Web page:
Ford Motor Co. v. Courtesy Motors, Inc.

Annotate this Case

375 S.E.2d 362 (1989)

FORD MOTOR COMPANY v. COURTESY MOTORS, INC.

Record No. 860319.

Supreme Court of Virginia.

January 13, 1989.

Joseph A. Ritok, Jr., Detroit, Mich. (David F. Peters, Richmond, Dykema, Gossett, Spencer, Goodnow & Trigg, Detroit, Mich., Hunton & Williams, Richmond, on briefs), for appellant.

W.T. Robey, III (Robey & Irvine, Buena Vista, on brief), for appellee.

Com. of Va. (Mary Sue Terry, Atty. Gen., Walter A. McFarlane, Deputy Atty. Gen., Jeffrey A. Spencer, Asst. Atty. Gen., on brief), amicus curiae, for appellant.

Present: CARRICO, C.J., POFF,[*] COMPTON, STEPHENSON, RUSSELL, THOMAS, and WHITING, JJ.

WHITING, Justice.

In this appeal, we decide whether the disqualification of one member of a six-member advisory board to the Commissioner of Motor Vehicles nullifies the statutorily required recommendations of the remaining individual board members.

In February 1984, Ford Motor Company (Ford), a motor vehicle manufacturer subject to the provisions of the Virginia Motor Vehicle Dealer Licensing Act, Code §§ 46.1-515 to -550.5,[1] decided to grant a franchise for a Ford dealership in Lexington, Virginia. Because Lexington is about six miles from Buena Vista and is in the same market area, Ford gave Courtesy Motors, Inc. (Courtesy), Ford's franchised dealer in Buena Vista, written notice of its intent, as required by Code § 46.1-547(d).[2] Courtesy objected on the ground that the market *363 area would not support another Ford dealership.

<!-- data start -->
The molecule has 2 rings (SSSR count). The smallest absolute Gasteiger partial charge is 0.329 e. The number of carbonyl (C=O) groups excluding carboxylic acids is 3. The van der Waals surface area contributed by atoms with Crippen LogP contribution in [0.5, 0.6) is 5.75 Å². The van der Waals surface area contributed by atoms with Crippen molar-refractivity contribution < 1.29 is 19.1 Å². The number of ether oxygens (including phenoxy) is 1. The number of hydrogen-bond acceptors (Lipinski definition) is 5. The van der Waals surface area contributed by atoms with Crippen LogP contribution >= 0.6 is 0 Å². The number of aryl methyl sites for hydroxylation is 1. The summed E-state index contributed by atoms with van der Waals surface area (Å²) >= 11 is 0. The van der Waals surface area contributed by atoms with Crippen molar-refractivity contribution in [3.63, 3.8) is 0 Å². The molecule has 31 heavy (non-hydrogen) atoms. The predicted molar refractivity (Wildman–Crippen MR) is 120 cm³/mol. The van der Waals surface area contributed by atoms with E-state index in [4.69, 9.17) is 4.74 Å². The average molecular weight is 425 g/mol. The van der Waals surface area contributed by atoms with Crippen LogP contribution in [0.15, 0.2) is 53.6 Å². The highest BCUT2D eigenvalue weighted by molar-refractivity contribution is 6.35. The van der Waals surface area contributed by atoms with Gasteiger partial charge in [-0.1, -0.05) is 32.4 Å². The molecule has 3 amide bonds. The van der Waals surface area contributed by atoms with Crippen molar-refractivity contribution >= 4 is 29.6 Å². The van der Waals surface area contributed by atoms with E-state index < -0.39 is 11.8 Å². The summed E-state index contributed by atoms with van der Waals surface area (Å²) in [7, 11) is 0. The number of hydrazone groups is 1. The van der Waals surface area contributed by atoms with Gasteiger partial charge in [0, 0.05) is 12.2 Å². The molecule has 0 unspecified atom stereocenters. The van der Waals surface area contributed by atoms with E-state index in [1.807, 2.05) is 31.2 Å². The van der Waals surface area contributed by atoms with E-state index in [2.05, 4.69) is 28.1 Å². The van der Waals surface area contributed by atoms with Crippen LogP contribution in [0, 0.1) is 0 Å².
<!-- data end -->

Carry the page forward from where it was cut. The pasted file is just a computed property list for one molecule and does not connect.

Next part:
A hearing officer designated by the Commissioner held the hearing required by Code § 46.1-547(d) to determine if "there is reasonable evidence that after the grant of the new franchise the market will not support all of the dealerships in that line-make in the trade area."[3] After hearing evidence and argument, the hearing officer found that the evidence was "insufficient to find that the market will not support all of the dealerships" and so advised the Commissioner.

Code § 46.1-550.1(B)[4] requires that "[b]efore rendering any decision under this article, the Commissioner shall obtain recommendations on the subject from the Motor Vehicle Dealers' Advisory Board...." Code § 46.1-550.2, which required appointment of the board, also provided that no two members of the board might be dealers of the same manufacturer.[5] In the present case, one board member, Richard G. Barkhouser, was a Ford dealer in Danville, while M.G. "Ted" Britt, another member, was both a Mazda and a Ford dealer in Fairfax.